“From the outset, we wanted to deliver an all-round experience, not just food on a plate,” says Paul. “If someone was celebrating a birthday or anniversary we wanted to give them a whole night out. Fundamentally it is a local restaurant and everything else is gravy — but that gravy is difficult to get.
“We became aware of the need to have a profile, so we worked on developing that as a tool for marketing rather than for its own sake. Media was important, having a recipe column, appearing on television and in the papers. The first job is to get them here, and the second to make them happy.”
“It was three years before we had a sense that we could make money,” says Máire. “There were positive reviews and we started to become a destination. We opened the first townhouse in 2005 with seven bedrooms. It was going so well — those were the golden years. We bought another townhouse in 2007 and opened it the following year with a cookery school and some more bedrooms.”
And then the sky fell in.
“Overnight,” says Máire, “it was as if the lights were switched off.”
Understandably, the tough years that followed are not something that Paul and Máire want to dwell on. But they came through it, and have “huge empathy” for those who didn’t. It was 2014 before they started to feel the recovery.
“By 2015 things were better, although not quite as good as before the recession,” says Máire.
And then 2017 saw the opening of the Waterford Greenway, bringing with it a quarter of a million visitors. The impact was immediate.
“It is a fabulous thing for the county,” says Paul, “an amazing thing for every business — not just those in hospitality. It has made Waterford people so proud. We’re quiet people generally so we don’t shout about it, but there’s a very good feeling about the place. The latent entrepreneurial spirit has exploded, with crêpe and coffee stalls popping up… Everywhere you look there are people wearing cycling clothes, lots of MAMILs… they are mostly Irish, and at the end of the day they reward themselves with nice food and wine. My ambition is for Dungarvan to be like Kinsale.”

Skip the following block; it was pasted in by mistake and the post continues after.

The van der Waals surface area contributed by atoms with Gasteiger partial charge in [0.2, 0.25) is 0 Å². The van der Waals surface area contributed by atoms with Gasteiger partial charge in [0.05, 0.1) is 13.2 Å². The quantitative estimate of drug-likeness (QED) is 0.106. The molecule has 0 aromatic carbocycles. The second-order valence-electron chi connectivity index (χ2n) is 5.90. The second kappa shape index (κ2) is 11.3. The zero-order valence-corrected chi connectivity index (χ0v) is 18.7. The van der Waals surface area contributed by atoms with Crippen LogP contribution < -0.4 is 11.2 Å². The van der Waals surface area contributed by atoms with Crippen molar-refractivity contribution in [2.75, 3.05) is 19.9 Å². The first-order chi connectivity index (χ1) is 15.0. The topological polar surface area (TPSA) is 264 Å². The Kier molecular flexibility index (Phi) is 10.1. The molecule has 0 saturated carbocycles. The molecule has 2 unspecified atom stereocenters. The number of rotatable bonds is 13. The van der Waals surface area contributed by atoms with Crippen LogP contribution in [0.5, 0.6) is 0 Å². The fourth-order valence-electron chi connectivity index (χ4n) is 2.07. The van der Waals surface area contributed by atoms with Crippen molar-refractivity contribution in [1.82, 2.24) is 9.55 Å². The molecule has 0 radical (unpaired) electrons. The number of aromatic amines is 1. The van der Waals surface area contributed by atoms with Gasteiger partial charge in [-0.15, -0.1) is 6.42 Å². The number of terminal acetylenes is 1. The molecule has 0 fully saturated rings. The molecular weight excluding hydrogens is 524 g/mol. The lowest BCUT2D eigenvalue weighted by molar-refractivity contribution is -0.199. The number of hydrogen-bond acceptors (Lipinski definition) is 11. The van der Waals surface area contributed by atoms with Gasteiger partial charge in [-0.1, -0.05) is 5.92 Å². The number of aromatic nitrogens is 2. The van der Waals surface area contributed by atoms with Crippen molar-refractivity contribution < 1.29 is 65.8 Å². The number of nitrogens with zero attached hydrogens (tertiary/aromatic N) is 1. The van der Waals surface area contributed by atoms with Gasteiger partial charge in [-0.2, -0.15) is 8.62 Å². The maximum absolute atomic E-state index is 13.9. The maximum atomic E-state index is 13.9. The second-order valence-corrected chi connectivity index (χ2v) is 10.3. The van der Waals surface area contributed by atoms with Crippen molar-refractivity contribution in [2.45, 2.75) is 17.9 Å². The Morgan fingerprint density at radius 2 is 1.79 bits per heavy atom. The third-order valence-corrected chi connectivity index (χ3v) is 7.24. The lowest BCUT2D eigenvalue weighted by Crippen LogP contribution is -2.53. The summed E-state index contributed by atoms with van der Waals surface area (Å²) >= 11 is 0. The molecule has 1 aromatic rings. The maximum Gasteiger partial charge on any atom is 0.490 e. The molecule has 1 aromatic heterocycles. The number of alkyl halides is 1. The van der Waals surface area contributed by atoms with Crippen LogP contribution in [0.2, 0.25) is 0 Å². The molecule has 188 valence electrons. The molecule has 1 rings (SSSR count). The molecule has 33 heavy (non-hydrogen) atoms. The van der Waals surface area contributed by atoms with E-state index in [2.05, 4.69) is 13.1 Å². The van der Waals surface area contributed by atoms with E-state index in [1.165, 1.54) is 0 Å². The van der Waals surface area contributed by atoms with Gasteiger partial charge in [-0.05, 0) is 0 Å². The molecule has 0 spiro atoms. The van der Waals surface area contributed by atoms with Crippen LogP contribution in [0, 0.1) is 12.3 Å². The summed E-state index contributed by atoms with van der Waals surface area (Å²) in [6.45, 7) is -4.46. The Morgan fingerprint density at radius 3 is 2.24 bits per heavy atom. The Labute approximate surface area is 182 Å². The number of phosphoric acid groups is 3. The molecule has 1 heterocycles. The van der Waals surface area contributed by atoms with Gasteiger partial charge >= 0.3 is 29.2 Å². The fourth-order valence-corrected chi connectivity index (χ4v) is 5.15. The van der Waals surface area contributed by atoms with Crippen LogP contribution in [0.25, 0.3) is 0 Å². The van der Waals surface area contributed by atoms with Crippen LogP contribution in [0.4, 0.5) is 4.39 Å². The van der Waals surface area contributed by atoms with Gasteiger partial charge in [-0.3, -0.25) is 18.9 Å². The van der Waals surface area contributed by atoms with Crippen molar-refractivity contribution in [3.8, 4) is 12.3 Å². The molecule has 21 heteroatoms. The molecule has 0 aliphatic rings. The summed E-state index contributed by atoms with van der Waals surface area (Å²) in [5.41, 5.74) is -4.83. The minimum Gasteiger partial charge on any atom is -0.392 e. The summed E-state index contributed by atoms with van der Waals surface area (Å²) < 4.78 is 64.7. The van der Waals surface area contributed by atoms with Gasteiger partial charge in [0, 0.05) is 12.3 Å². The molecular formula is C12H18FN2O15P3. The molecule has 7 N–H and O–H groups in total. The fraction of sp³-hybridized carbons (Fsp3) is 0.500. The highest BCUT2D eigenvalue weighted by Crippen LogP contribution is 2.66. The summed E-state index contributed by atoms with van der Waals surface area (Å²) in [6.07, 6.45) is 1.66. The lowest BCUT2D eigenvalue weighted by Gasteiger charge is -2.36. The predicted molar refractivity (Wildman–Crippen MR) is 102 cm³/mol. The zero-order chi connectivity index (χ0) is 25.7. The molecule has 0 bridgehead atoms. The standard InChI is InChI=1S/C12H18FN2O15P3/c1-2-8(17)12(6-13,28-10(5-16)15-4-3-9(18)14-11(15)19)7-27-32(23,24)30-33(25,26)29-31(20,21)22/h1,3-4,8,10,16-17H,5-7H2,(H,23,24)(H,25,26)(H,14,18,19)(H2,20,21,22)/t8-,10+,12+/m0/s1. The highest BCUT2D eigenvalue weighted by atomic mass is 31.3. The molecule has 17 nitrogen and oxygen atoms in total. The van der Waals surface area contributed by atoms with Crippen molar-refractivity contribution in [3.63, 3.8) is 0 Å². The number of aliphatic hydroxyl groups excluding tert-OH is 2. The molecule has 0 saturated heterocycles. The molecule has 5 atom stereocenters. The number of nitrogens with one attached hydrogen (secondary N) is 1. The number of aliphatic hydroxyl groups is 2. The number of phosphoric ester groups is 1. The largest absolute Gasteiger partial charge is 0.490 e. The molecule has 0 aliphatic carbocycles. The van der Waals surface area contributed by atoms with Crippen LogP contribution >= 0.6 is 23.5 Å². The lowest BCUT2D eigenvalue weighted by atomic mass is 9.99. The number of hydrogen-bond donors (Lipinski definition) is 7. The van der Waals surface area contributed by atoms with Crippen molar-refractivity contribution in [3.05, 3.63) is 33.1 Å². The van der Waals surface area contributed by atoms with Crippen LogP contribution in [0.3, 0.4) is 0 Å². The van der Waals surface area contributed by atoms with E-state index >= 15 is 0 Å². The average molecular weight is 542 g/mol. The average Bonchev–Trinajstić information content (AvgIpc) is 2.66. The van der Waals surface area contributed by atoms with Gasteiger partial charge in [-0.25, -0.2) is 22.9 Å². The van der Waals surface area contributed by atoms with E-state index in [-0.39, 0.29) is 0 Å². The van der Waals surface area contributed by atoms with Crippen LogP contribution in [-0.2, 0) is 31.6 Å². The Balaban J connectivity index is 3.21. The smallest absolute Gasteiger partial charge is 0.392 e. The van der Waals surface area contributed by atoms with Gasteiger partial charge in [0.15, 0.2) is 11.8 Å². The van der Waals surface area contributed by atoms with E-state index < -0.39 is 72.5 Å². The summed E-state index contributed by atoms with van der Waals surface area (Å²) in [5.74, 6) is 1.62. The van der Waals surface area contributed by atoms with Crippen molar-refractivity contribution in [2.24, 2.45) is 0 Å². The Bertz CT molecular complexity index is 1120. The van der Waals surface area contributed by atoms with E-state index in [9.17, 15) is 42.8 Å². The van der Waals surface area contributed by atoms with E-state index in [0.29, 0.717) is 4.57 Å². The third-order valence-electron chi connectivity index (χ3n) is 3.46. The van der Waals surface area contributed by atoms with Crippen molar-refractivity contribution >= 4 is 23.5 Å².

“There is a sense of relief,” says Máire. “It has definitely made things easier, taken a weight off our shoulders. Paul enjoys teaching, and the wine bar we opened in 2016 has been a huge success. The elements of the business are a package and they feed into one another.
“We do private parties, and people might cycle and take a class and eat in the restaurant one night and the wine bar another. We want to be full and to run it as well as possible. We never say: ‘Let’s be average today.’”
“The restaurant is an extension of our personalities, down to the music and the décor,” says Paul. “It’s not a corporate invention, it’s very much our baby, and it’s very important for us to be up there with highly regarded restaurants. We are never happy with ourselves... We are always asking ourselves: ‘Are we good enough? Are we relevant?’ We are never complacent.”
How do they feel about our readers voting the Tannery Ireland’s tastiest food experience?
“Winning means so much to us,” Paul says. “We’ve tried so hard to continue to be relevant, and to achieve this at this stage in our careers is a great accolade and a vindication of all the hard work. We are so grateful to all those who have supported us over the years, and indebted to our young and enthusiastic staff who stand with us in keeping the show on the road.”
With his experience of working in a high-end restaurant, does Paul mind that the Tannery does not have a Michelin star?
“I saw the hold that Michelin had on Nico’s [Ladenis] life, and the love of that kind of food went out of me,” he says. “I came of age as a chef when food became freer, and chefs such as Simon Hopkinson, Alistair Little and Rowley Leigh were my heroes. I have never had the motivation to get a star here, nor have I ever taken my eye off the ball. I have seen how a star can transform a business, and no matter what people say, it’s what chefs aspire to, but we have a really good team here … Sam Burfield is the head chef and I am the conductor now.
“We have the utmost respect for Michelin — there is lots of Michelin-dissing going on these days — but it doesn’t bother us not to have a star; what we want is a busy restaurant, one that’s lively and full of people roaring with laughter.
“I admire Rick Stein, I’ve always loved watching him on television, on the beach with Chalkie, making beautiful food and having a life, and we have that balance — and the beach — here in Dungarvan.”
For more, see tannery.ie